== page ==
After a few minutes, I approached a group of these guys standing around awaiting their turn to drill. “Gentlemen, thank you for your service,” I said to the group.
“Thanks for your support,” several of them replied.
Then one of them, in what seemed like a very rare moment of candor, spoke to me quietly.
“I wish your neighbors were as welcoming as you,” he said. “Has somebody been unwelcoming?” I asked.
“When we first got here, a guy came to us with some papers in his hand. He told us that this is private property, and the homeowner’s association prohibits us from being here. Later another guy came out and told us that we were scaring his children and he wanted us to leave immediately.”
“I’m very sorry,” I said with embarrassment. “You’re always welcome in my neighborhood, as far as I’m concerned.”
“Thank you, sir,” he replied.
He went back to work with his team, and I stood in amazement for a moment, before somberly walking back to my home. “How could anyone be so rude and unwelcoming to the United States military,” I wondered.
It is true that my neighborhood - - park and all - - consists of “private property.” And I haven’t researched this issue, but, legally speaking, I doubt that the military can arbitrarily supersede private property rights on a moment’s notice, just so reservists can train somewhere other than at the armory.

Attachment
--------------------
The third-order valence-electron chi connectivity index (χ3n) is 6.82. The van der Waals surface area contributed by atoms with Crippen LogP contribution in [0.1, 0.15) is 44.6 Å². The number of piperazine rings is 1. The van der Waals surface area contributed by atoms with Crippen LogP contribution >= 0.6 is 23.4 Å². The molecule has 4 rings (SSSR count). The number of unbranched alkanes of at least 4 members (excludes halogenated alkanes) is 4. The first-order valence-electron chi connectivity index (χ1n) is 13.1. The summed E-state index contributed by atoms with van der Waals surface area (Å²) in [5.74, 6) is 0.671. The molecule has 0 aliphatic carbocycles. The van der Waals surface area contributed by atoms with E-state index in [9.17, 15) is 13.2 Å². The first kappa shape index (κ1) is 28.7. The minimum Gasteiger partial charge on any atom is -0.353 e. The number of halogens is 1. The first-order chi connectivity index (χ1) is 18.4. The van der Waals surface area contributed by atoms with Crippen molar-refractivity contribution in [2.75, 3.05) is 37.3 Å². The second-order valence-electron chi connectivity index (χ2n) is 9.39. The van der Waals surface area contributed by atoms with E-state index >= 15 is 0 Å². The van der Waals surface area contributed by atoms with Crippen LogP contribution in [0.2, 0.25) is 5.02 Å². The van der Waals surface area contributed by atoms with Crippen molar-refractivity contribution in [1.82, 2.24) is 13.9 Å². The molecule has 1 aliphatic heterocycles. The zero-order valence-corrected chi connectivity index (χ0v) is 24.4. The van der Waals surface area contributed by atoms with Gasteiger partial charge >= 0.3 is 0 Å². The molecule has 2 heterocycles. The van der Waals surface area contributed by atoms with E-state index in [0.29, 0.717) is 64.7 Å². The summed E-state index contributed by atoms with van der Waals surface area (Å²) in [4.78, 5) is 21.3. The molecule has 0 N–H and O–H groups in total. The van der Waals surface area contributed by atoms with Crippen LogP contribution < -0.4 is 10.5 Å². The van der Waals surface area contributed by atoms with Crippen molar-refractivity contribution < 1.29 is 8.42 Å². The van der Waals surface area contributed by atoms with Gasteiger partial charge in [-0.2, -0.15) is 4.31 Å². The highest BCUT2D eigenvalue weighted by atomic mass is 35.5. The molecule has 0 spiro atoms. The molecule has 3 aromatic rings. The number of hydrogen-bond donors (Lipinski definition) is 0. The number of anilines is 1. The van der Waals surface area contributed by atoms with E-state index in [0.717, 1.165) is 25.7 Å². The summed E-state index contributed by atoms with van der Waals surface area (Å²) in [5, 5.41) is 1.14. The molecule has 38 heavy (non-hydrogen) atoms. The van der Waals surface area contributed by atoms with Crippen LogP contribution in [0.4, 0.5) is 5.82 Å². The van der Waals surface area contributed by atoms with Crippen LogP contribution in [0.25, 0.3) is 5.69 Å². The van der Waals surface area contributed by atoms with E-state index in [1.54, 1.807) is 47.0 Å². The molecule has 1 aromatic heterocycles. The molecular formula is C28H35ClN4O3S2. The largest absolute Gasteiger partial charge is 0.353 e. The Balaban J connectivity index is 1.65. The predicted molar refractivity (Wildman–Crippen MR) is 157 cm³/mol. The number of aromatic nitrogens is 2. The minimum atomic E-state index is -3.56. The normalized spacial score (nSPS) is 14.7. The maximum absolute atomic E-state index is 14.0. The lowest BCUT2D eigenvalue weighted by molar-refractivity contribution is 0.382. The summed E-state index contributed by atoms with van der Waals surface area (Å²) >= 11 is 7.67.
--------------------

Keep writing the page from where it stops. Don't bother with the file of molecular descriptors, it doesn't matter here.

But delving into legal technicalities misses the point. While I was honored by the presence of the troops, others chose to be “scared,” or to complain about perceived private property rights violations.
This didn’t happen in San Francisco or on a university campus. It occurred in an American, suburban, middleclass ( and I might add “predominantly Republican”) neighborhood.
I believe that without the sacrifices of military members, I would have no private property rights. And my son knows that those who wear the uniform are good people.
How are things in your neighborhood?
Austin Hill is an Author, Consultant, and Host of "Austin Hill's Big World of Small Business," a syndicated talk show about small business ownership and entrepreneurship. He is Co-Author of the new release "The Virtues Of Capitalism: A Moral Case For Free Markets." , Author of "White House Confidential: The Little Book Of Weird Presidential History," and a frequent guest host for Washington, DC's 105.9 WMAL Talk Radio.
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